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Not surprisingly, Congress pushed out an 11th-hour deal to avoid going over the fiscal cliff. Also not very surprisingly, yet another temporary “doc fix” was included. So while the 26.5% Medicare SGR payment cuts have been avoided for now, the issue – delayed since 2002 -- has been delayed until next January. Will Congress ever come to a more permanent solution?
“This patch temporarily alleviates the problem, but Congress’ work is not complete; it has simply delayed this massive, unsustainable cut for one year,” says American Medical Association president Jeremy Lazarus, MD. “Over the next months, it must act to eliminate this ongoing problem once and for all.”
And now, the bad news: In order to sustain the doc fix, Medicare hospitals will have to bear half the cost by sustaining cuts in payments to the tune of about $10.5 billion over the next 10 years. Medicaid disproportionate share payments will be reduced by $4.2 billion, also over the next decade.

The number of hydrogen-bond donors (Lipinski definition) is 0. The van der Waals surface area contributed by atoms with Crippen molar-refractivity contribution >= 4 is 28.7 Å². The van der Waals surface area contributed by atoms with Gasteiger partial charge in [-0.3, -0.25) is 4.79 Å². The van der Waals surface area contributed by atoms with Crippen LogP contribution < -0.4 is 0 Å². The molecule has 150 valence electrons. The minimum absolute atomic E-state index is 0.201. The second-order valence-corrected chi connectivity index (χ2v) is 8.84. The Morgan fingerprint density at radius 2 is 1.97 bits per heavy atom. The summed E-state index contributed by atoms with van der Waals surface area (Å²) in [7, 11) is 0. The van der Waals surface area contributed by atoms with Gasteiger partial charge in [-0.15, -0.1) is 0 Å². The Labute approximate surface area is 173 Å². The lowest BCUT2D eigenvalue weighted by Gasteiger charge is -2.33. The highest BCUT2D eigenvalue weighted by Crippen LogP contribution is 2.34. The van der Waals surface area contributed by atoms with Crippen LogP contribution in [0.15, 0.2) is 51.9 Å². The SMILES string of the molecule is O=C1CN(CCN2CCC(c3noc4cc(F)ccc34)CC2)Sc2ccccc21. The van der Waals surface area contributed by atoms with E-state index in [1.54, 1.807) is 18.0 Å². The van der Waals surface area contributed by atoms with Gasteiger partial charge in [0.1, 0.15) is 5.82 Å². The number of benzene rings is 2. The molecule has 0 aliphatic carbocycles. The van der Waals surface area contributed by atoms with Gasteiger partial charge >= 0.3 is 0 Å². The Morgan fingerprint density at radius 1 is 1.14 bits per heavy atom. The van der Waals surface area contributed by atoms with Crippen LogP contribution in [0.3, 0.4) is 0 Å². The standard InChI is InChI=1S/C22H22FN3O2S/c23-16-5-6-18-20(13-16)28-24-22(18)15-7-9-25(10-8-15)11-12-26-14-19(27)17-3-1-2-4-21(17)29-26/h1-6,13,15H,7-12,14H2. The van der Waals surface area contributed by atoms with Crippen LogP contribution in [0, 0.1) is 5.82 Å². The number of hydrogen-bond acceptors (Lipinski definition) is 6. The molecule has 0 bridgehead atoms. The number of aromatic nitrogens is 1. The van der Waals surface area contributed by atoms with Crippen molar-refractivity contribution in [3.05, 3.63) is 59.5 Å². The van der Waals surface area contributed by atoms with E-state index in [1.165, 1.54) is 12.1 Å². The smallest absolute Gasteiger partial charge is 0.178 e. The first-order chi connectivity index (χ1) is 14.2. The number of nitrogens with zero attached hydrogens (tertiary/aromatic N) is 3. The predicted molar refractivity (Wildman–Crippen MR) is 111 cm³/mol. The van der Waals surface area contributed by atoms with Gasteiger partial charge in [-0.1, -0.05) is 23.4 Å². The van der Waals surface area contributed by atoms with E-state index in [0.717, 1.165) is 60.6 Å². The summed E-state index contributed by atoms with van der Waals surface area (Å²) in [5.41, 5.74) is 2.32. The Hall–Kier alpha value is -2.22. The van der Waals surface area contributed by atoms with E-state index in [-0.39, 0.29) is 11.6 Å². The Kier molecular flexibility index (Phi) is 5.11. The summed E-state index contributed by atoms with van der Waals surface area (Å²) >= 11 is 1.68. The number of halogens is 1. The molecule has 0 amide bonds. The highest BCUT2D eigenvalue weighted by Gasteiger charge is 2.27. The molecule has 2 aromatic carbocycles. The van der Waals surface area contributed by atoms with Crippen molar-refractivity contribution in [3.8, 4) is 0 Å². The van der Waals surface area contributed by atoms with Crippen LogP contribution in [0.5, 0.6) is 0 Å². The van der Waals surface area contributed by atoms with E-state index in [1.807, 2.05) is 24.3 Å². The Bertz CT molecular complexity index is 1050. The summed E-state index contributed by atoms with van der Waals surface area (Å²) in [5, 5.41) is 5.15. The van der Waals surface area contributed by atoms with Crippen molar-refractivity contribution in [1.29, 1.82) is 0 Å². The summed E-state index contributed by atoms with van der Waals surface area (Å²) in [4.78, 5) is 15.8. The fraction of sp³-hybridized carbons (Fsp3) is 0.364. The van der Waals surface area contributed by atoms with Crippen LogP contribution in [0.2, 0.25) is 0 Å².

Hospitals, of course, are dismayed. “While fixing the physician payment formula is essential, it should not be done by jeopardizing hospitals’ ability to care for seniors and their communities,” said American Hospital Association president Richard Umbdenstock. "That’s why we are very disappointed at the approach taken in this measure.”
In addition, the remaining funding for the non-profit, consumer-owned insurance plans has been killed. While nearly $2 billion has already been loaned to create these co-ops in 24 states, the fiscal cliff plan has pulled the remaining $1.4 billion planned to further fund the co-ops. The Affordable Care Act included funding for these programs as a way to compete with larger insurance companies.